Late Holocene Vegetation History of the Forest Tension Zone in Central Lower Michigan, USA
Christina M. Hupy and Catherine H.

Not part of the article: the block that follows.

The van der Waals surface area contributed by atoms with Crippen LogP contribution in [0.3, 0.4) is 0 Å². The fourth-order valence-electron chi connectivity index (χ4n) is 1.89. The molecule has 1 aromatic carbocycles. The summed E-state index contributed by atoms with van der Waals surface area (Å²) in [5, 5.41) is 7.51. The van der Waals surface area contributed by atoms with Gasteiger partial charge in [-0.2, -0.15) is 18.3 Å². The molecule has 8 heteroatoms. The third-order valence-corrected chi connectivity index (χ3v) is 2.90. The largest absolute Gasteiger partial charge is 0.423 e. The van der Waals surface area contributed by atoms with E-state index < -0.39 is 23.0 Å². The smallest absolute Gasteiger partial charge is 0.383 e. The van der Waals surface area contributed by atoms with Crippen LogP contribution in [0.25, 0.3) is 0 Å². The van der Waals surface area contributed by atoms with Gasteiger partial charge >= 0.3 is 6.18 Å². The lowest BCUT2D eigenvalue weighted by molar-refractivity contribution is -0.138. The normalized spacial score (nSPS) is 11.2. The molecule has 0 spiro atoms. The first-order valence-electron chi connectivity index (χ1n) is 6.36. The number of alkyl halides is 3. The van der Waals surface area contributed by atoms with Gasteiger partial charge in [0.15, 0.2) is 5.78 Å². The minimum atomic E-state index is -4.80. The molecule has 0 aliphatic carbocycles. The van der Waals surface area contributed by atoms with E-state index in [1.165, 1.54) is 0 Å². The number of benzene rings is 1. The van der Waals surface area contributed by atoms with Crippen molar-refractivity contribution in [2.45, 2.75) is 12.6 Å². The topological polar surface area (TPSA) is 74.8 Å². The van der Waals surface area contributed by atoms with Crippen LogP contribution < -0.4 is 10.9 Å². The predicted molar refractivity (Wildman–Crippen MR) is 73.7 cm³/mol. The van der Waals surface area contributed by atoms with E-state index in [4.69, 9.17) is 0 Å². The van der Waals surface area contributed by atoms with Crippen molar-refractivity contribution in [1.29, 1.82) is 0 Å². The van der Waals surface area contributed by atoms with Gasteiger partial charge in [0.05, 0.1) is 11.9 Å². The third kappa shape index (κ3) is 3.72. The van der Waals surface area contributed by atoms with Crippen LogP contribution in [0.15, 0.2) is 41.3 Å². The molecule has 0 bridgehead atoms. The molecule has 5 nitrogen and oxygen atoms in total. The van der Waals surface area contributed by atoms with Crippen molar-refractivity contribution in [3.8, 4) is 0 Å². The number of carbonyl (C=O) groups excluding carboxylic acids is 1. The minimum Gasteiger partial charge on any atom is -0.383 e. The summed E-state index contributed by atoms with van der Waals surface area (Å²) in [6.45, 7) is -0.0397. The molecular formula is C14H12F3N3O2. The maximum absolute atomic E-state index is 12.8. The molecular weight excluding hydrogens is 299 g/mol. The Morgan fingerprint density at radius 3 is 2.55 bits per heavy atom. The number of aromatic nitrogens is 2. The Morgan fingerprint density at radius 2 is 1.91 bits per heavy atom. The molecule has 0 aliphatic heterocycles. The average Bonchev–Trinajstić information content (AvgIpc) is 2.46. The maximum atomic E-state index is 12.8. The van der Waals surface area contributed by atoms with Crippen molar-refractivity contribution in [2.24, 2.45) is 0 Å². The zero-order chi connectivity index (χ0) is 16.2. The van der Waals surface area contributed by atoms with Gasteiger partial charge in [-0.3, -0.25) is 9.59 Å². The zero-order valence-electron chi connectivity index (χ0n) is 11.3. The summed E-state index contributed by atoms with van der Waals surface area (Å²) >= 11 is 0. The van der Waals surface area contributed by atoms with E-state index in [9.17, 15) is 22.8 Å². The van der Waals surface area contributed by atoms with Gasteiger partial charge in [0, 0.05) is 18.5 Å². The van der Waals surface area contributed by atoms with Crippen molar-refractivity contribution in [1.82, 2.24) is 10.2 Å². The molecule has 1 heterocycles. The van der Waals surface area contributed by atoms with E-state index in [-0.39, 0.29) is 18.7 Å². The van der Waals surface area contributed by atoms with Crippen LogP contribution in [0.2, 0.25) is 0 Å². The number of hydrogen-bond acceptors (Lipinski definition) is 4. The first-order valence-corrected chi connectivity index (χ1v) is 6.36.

This research reconstructs a 2000-year vegetation history of the forest tension zone, an ecotone between the mixed coniferous-deciduous (Laurentian) forest and the eastern broadleaf forest, in the Lower Peninsula of Michigan, USA. Different forest communities relative to the ecotone are represented by pollen analysis of sediment cores from three lakes: Hicks Lake (75 km north of the ecotone), Cowden Lake (within), and Morrison Lake (55 km to the south). Pollen data delineate the presence of the ecotone during the past 2,000 years. North-south shifts in the location of the ecotone occurred along with changes in tree dominance in response to two climatic oscillations over the past two millennia: the Medieval Warm Period (MWP) from ~1000 to 700 cal yr BP and the Little Ice Age (LIA), ~500–150 cal yr BP. During the MWP, Thuja increased in the forest around the northern lake, Quercus replaced Fagus in the forest around the central lake, and Quercus forest succeeded a Fagus-Acer forest near the southern lake. Abrupt shifts in the abundance of several important taxa were associated with the LIA cooling, beginning at 500 cal yr BP. Thuja declined from 40% to just under 20% as Pinus and Tsuga increased around the northern lake; Quercus declined whereas Pinus, Tsuga, and Fagus expanded in the vicinity of the central lake; and Fagus and Acer became more prevalent near the southern lake. This research demonstrates the sensitivity of forest communities to late Holocene climate change as well as documents how species dominance changed in response to small variations in temperature (1–2° C) and precipitation over the last 2000 years. We can expect that this and similar systems will respond greatly to the temperature and precipitation fluctuations projected for the Great Lakes Region.